The U.S. ranks a shocking 31st in the world in terms of average download speeds. The leaders in the world are Hong Kong at 72.49 Mbps and Singapore on 58.84 Mbps. And America? Averaging speeds of 20.77 Mbps, it falls behind countries like Estonia, Hungary, Slovakia, and Uruguay.
Our upload speeds are even worse. Globally, the U.S. ranks 42nd with an average upload speed of 6.31 Mbps, behind Lesotho, Belarus, Slovenia, and other countries you only hear mentioned on Jeopardy.
So how did America fall behind? How did the country that literally invented the internet — and the home to world-leading tech companies such as Apple, Microsoft, Netflix, Facebook, Google, and Cisco — fall behind so many others in download speeds?
Korea is Wired. I have been in Seoul, Korea quite a bit these past several years working with Korea Telecom, LG and SK. Seoul has a metropolitan area population of more than 22 million people and is the second most populated metro area in the world and second to none in terms of modern technology.
Seoul is home to some of the biggest telecommunications and technology companies in the world, including SK Telecom, KT Corporation, Samsung and LG. If you’re looking for the latest and greatest cell phone or miniature Wi-Fi gadget, Seoul should be your first stop.
When it comes to broadband penetration, South Korea is the world leader with an 83 percent penetration rate. This is in part due to the full-blown broadband revolution that has been taking place in Seoul for the past eight years. Seoul is full of Internet cafés, wireless hotspots and gaming areas (called “pc baangs”) making it the ideal city to use the Internet on the go. In most areas, a pc baang can be found on every corner. How’s that for service?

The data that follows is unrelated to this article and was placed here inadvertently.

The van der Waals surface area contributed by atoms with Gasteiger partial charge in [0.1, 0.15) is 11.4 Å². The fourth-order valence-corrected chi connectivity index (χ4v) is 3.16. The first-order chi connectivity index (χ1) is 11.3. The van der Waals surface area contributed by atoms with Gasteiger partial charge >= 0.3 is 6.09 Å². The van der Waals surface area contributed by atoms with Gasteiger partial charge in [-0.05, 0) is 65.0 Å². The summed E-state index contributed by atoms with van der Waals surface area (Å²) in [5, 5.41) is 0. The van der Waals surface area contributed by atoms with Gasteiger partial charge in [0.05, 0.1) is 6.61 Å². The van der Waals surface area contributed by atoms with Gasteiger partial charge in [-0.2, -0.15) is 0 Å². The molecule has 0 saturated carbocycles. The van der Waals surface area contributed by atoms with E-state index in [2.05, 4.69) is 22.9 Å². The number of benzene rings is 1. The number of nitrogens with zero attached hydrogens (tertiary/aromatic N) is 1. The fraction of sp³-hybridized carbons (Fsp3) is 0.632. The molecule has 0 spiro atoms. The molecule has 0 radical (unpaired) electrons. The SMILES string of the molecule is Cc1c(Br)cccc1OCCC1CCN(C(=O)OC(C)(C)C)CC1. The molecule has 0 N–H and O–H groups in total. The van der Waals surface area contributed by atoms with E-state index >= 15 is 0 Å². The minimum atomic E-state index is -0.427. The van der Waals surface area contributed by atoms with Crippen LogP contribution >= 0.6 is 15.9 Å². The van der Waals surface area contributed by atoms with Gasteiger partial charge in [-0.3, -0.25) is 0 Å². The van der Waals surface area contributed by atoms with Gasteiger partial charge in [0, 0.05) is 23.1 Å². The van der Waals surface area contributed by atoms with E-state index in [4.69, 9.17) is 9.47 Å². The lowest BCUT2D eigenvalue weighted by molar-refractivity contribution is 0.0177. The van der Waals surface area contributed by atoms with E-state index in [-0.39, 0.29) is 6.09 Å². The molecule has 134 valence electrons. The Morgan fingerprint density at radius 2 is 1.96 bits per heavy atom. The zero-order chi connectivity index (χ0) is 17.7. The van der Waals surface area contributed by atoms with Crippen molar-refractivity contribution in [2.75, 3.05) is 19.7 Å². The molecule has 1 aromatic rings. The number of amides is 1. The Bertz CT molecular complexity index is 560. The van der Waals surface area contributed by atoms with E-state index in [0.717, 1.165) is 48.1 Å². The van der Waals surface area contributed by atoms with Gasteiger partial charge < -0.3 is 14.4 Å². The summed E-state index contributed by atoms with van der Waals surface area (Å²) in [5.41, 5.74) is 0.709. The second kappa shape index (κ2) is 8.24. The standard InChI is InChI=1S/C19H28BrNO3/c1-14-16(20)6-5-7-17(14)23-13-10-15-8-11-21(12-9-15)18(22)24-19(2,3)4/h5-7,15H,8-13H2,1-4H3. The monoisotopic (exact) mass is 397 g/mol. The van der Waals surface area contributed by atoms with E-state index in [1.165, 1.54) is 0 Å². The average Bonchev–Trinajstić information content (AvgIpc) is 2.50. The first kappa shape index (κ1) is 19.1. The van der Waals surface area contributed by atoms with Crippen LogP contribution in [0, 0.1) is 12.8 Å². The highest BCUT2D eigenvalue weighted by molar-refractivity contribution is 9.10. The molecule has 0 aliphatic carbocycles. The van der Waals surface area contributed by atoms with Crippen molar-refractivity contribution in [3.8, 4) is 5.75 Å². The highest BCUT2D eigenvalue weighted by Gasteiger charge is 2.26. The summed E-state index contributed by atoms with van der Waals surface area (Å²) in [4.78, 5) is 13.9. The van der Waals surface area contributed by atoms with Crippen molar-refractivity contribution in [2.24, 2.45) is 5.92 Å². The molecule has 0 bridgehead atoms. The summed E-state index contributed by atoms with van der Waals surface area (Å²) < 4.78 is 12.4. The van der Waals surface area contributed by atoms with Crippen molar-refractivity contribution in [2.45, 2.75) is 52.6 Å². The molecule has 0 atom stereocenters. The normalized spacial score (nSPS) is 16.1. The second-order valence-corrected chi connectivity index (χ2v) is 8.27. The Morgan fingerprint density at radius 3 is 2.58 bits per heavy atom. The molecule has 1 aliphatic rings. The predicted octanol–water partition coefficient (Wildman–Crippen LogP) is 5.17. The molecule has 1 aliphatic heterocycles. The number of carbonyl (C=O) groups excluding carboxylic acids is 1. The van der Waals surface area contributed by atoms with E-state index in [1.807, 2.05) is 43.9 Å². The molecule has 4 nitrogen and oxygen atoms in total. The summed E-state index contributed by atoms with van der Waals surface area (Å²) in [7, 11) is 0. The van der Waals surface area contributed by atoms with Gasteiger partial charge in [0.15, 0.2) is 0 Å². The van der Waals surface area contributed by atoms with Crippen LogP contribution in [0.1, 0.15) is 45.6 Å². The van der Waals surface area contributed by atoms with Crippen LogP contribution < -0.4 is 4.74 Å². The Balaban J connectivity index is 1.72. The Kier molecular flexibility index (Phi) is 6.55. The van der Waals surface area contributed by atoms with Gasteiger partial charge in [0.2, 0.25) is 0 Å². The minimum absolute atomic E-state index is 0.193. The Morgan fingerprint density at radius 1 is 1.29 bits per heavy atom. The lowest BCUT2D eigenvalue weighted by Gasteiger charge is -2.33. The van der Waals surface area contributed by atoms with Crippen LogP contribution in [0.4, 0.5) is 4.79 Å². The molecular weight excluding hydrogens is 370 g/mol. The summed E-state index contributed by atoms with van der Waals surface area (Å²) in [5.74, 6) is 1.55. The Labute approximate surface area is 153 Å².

Koreans have a fascination with PC gaming unlike any other country in the world. In South Korea, there are multiple television channels dedicated solely to broadcasting the day’s video game events. Talented video game players are treated like celebrities similar to famous basketball players in the United States. At the center of all of the gaming is Seoul, which has played an important part in expanding Internet usage throughout all of South Korea.
Internet access in Seoul is extremely cheap, averaging around $20 per month for a 10Mpbs connection — that’s more than four times as fast and half the price of the average broadband connection in the United States. Some areas of Seoul boast commercial Internet speeds of more than 100Mbps for merely $30 per month. With speeds that fast it would only take you five minutes to download a two-hour high definition movie.
Seoul’s current expansion plans include a $439 million project to add wireless Internet access to the subway trains. “The plan would be to create a Wi-Fi network, and then charge roughly $20 per month for access.” With such a huge broadband presence and a dedication to offering cheap, fast Internet solutions, Seoul is the definition of wired.
In 2011 the Obama administration was trying to remedy this by building new publicly-funded wireless networks to offer fast 4G internet across the U.S. Whether this public investment will really prove effective at bringing internet competition to monopolized markets and nudging the highly profitable private companies like Time Warner and Comcast into improving their services remains to be seen.
So far it hasn’t.